'Money has been left just in the stall when they couldn't see the box - and it wasn't taken. One little old lady used to knock on the door and give me the money because she was so little she couldn't reach the tin,' she said.
All Sarah's family on her mother's side were keen growers.
'They grew vegetables for the family but my mother has always been passionate about gardening but she never grew anything that was edible, she was always more into her flowers,' she said.
It was only when the couple bought a beautiful granite cottage in the Forest that she discovered she had inherited a flair for gardening. They transformed the concrete yard in the centre of their property into a haven of tranquillity.
'I started out growing herbs here in the garden,' said Sarah.
It was when Joe's father sadly passed away six years ago that the couple were given an unexpected opportunity.
'Joe's mum had all these greenhouses and didn't know what to do with them. We wanted to have a go at growing veggies and it really grew from there.'
Sarah became more and more interested in the idea of being self-sufficient.
'I wanted to just eat fruit and vegetables that we were able to grow ourselves,' she said.
While Sarah experimented with a range of different produce, Joe decided to solely grow asparagus.
'He thought it would be a good commercial crop and grew 200 to 300 ferns all from seed,' said Sarah.
In recent years there have been the additions of lemon, plum and cherry trees along with vines, which produce local variety Cannon Hall grapes.
Once Sarah had mastered the art of growing, she became more interested in what she could produce from her harvest which yielded more courgettes, tomatoes and squash then she knew what to do with. The surplus was used to boost Hedge Veg sales and Sarah now also sells a range of artisan jams, jellies and chutneys.
'I didn't want to work in an office any more so I turned my attention to developing the Hedge Veg stall, which is in a perfect spot.'
Sarah said the picturesque setting was a magnet for passing tourists and walkers as well as attracting a loyal local fan base.
'We now grow a combination of glut vegetables for the chutneys as well as the fruit and vegetables.' In a bid to be self-sufficient all year round, some beans and herb seeds are kept for drying and used over winter but that, surely, is only a matter of time.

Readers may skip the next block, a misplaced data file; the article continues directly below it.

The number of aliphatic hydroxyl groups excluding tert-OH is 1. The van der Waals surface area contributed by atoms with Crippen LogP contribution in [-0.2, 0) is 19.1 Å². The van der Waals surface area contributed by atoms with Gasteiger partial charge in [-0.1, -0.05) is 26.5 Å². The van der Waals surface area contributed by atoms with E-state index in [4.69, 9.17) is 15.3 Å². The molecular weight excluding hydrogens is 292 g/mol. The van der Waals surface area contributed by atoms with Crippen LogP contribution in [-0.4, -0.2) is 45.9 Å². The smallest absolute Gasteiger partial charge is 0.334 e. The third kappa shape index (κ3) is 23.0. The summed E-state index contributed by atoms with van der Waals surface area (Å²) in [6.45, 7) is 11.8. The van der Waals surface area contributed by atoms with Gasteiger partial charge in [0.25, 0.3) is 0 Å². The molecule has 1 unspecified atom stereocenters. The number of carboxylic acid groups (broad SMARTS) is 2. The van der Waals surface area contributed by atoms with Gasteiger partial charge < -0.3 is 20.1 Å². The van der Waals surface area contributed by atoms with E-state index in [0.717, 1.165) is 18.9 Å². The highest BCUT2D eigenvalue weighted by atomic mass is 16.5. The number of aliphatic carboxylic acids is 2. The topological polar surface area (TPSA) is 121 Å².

Set in the heart of rural parish of St Peter's (St Pierre du Bois), one farmer's market garden is growing much more than just produce. The Caritas Community Charity Trust offers young people a safe place to meet and talk - and it has resulted in a blooming success. The Trust was established by Reverend Richard Bellinger in 2007 to form a residential community to welcome and support young people in Guernsey.
A market garden was founded and, almost six years on, the initiative is going from strength to strength. Working together as a team and improving inter-personal skills are just two of the areas being nurtured by the project's leaders. On a practical level, participants gain better knowledge of the environment, budgeting, growing crops, using organic methods, nutrition and healthy eating.
Community volunteers manage the land 11 months of the year with 25 different crops grown. The success of the project has resulted in a 50% increase of crops being planted - just to meet demand. 'The good thing for us is that we now have a track record, whereas before we had a vision,' said Rev. Bellinger. Carrots and parsnips, rainbow chard and broad beans, potatoes and onions and beetroot and fennel are among the produce grown in abundance. 'We rotate our crops and grown everything organically and sustainably,' said Rev. Bellinger.
All money raised from sales goes back into the project. A range of different groups use the Trust ranging from the Prison Service to young people working towards their Duke of Edinburgh Awards. 'We have discovered that the young people coming to our market garden appreciate the relaxed, informal environment where they can talk about ant problems they may be having. 'It is about building relationships and understanding the island's young people.' Seasonal market produce from the Caritas project is available at the weekly St Martin's Farmer's Market.
It is hard to match the quality of the seafood found around the Guernsey coastline. The Bailiwick's often unforgiving waters have been fished for hundreds of years and are home to a staggering variety of seafood.
From the white fish of turbot, bass and brill, oily fishes like mackerel and some of the best shellfish in the world including lobster, chancre and spidercrabs and scallops, the island's sustainable approach to fishing means it is constantly supplied. While local seafood is sold through island supermarkets, it is still possible to buy direct from the fishermen at Seafresh fishmongers at the fishing quay, St Peter Port or in the weekly Farmer's Markets. Both sell freshly caught fish and shellfish, supplied straight off the fishing boats.
In the parish of the Vale there is the Crab Cabin, which sells freshly picked spider crab and chancre. A father and son team goes out at dawn to check their pots and the catch is collected, picked and sold from a small cabin at the family home. Seafood is best enjoyed in the summer, but is fresh and available throughout the year. The Bailiwick prides itself on having some of the best seafood in the world that is served up in island restaurants within hours of the catch being landed. It doesn't get fresher than that. If you love seafood then this is the island for you.